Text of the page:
Pumpkin species belong to the genus Cucurbita. There are five species that are commonly referred to as pumpkins: Cucurbita pepo, Cucurbita maxima, Cucurbita moschata, Cucurbita argyrosperma, and Cucurbita ficifolia. The word “pumpkin” is a vernacular term commonly referring to a round-shaped winter squash.
Introduction to pumpkin species
Pumpkins are rounded winter squash fruits from the gourd genus Cucurbita. There are 18 accepted species within the genus (source: Kew). Of these 18 species, five species contain varieties that are commonly referred to as pumpkins.
Here are the five species of pumpkins:
- Cucurbita pepo
- Cucurbita maxima
- Cucurbita moschata
- Cucurbita argyrosperma
- Cucurbita ficifolia
Most pumpkins used for Halloween decor, like jack-o’-lanterns, are of the Cucurbita pepo species or the Cucurbita maxima species. Varieties of the Cucurbita moschata are also popular as heirloom ornamental pumpkins and culinary pumpkins. The species Cucurbita argyrosperma and Cucurbita ficifolia are far less commonly found than the first three species. Of the hundreds of named varieties of pumpkin, most fall into the first three species categories.
The term “pumpkin” is a vernacular term with no technical botanical meaning. It may derive from an anglicized version of a Greek term for “melon-shaped squash”. In botany, squash/pumpkins are fruits categorized as a berry known as a “pepo”.
1. Cucurbita pepo
Cucurbita pepo is a popular species of pumpkin used most commonly for autumn decor and Halloween jack-o’-lanterns. This species is native to Mexico and has been cultivated by humans for thousands of years.
Here are some pumpkin varieties that belong to the species Cucurbita pepo:
- Sugar Pie
- Connecticut Field
- Winter Luxury
- Long Pie
- Baby Bear
The Cucurbita pepo species also includes many popular types of squash, including zucchini, acorn squash, and spaghetti squash.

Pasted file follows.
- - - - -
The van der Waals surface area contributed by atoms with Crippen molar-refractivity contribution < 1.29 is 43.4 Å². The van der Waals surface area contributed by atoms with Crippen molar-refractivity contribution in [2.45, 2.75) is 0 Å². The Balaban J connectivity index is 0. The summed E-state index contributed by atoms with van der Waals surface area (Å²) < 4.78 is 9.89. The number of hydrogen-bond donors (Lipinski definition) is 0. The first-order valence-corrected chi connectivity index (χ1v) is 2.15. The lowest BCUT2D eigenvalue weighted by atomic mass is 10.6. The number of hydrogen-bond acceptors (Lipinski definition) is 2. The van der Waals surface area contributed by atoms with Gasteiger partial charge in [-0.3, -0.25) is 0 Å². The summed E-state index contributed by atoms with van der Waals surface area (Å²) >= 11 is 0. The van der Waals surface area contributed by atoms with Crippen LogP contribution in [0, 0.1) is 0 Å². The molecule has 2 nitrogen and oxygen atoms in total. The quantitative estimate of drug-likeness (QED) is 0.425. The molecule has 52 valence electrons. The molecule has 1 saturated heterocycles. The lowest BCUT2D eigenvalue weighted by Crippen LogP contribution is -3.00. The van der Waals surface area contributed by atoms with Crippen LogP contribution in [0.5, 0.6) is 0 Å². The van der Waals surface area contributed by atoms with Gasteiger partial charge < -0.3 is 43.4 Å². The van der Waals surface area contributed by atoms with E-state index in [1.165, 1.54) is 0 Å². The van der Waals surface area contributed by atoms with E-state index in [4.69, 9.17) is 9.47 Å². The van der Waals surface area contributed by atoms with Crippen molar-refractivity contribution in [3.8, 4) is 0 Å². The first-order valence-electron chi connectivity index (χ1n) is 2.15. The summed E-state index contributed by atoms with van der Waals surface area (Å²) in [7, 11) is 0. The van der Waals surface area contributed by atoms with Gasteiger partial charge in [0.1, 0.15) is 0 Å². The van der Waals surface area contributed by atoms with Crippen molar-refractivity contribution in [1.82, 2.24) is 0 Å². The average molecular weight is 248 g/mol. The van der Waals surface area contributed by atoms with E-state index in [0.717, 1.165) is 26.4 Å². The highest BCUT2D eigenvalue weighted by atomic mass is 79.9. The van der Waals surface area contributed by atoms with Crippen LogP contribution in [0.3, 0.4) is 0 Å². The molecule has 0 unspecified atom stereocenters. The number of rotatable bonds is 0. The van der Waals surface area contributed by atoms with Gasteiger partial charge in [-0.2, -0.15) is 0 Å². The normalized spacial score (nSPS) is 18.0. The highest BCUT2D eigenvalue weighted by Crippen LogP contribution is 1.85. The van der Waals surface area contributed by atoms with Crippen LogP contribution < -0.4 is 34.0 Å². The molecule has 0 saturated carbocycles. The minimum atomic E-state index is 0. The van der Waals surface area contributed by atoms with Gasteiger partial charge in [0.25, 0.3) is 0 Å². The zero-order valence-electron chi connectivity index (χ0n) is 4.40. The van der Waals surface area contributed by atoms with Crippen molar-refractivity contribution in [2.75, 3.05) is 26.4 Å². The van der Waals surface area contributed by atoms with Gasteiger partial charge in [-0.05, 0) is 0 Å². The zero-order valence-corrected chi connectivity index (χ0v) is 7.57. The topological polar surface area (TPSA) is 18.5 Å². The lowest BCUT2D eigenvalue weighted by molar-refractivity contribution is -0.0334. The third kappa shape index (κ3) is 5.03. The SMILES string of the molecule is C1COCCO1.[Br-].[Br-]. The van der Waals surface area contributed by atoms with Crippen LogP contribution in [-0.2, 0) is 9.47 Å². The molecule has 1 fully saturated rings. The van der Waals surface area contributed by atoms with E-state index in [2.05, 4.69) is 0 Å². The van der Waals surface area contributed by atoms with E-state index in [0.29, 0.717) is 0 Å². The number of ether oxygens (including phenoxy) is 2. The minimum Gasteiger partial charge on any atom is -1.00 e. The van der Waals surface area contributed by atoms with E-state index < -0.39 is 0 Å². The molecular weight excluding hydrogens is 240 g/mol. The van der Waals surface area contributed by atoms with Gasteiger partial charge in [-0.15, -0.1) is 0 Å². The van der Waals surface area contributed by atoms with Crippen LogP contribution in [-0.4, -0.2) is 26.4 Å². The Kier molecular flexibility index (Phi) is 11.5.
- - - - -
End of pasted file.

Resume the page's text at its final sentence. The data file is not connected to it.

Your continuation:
Three subspecies are recognised:
- Cucurbita pepo subsp. pepo (known only in cultivation)
- Cucurbita pepo subsp. texana (known in cultivation and in the wild in southeastern USA)
- Cucurbita pepo subsp. fraterna (known only in the wild in northeastern Mexico)
Kew Species Profiles: Cucurbita pepo
2. Cucurbita maxima
Cucurbita maxima is a species of pumpkin that’s perhaps best known for its giant pumpkin cultivars. Giant pumpkins are almost always Cucurbita maxima varieties. Many popular heirloom cultivars used for decor also fall into this species category.
This is a highly variable species and includes quite a few different types of pumpkins and squashes. The native range of Cucurbita maxima is in South America, from Bolivia to Northern Argentina.
Here are some pumpkin varieties that belong to the species Cucurbita maxima:
The Cucurbita maxima pumpkin species also includes many popular types of squash, including Hubbard, buttercup, red kuri, candy roaster, Tokyo blue, and Japanese kabocha.
3. Cucurbita moschata
Cucurbita moschata is a species of pumpkin used for gourmet culinary applications and also for fall decor. Some heirloom ornamental pumpkins also belong to this species.
The native range of Cucurbita moschata extends from Mexico to Guatemala. Pumpkin plants of this species tend to be quite tolerant of hot climates and naturally resistant to common pests and diseases.
Here are some pumpkin varieties that belong to the species Cucurbita moschata:
The Cucurbita moschata species also includes many popular types of squash, including butternut, tromboncino, zucchino rampicante, and Naples long squash.
4. Cucurbita argyrosperma
Cucurbita argyrosperma is a species of squash that contains a few rounded varieties referred to as pumpkins. This species is native to Central America, from Mexico to Nicaragua.
Here are some pumpkin varieties that belong to the species Cucurbita argyrosperma:
- Jonathan pumpkin
- Japanese pie pumpkin
The Cucurbita argyrosperma species consists mainly of veggies we refer to as squash, including the green-striped cushaw and the orange-striped cushaw.
5. Cucurbita ficifolia
Cucurbita ficifolia is an uncommon species of squash. This species is native to the South American countries of Peru and Bolivia.
Named cultivars are not commercially available. Cucurbita ficifolia is commonly referred to as Asian pumpkin, Malabar gourd, black-seeded squash, and fig-leaf gourd.